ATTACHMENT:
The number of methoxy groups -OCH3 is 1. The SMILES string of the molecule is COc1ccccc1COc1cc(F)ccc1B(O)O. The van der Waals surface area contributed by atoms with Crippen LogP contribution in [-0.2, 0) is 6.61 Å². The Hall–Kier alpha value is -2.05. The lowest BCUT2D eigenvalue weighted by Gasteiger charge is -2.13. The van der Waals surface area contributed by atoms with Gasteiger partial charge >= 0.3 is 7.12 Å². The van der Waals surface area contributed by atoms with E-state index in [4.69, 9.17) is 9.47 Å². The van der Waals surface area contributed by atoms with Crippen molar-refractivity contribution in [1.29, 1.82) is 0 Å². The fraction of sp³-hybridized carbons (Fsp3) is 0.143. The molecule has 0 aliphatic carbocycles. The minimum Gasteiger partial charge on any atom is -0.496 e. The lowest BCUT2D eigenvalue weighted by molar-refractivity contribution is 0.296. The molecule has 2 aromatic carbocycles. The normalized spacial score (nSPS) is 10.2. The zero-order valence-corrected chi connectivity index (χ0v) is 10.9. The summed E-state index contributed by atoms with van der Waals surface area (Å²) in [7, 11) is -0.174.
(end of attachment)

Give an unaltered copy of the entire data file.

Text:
The number of methoxy groups -OCH3 is 1. The SMILES string of the molecule is COc1ccccc1COc1cc(F)ccc1B(O)O. The van der Waals surface area contributed by atoms with Crippen LogP contribution in [-0.2, 0) is 6.61 Å². The Hall–Kier alpha value is -2.05. The lowest BCUT2D eigenvalue weighted by Gasteiger charge is -2.13. The van der Waals surface area contributed by atoms with Gasteiger partial charge >= 0.3 is 7.12 Å². The van der Waals surface area contributed by atoms with E-state index in [4.69, 9.17) is 9.47 Å². The van der Waals surface area contributed by atoms with Crippen molar-refractivity contribution in [1.29, 1.82) is 0 Å². The fraction of sp³-hybridized carbons (Fsp3) is 0.143. The molecule has 0 aliphatic carbocycles. The minimum Gasteiger partial charge on any atom is -0.496 e. The lowest BCUT2D eigenvalue weighted by molar-refractivity contribution is 0.296. The molecule has 2 aromatic carbocycles. The normalized spacial score (nSPS) is 10.2. The zero-order valence-corrected chi connectivity index (χ0v) is 10.9. The summed E-state index contributed by atoms with van der Waals surface area (Å²) in [7, 11) is -0.174.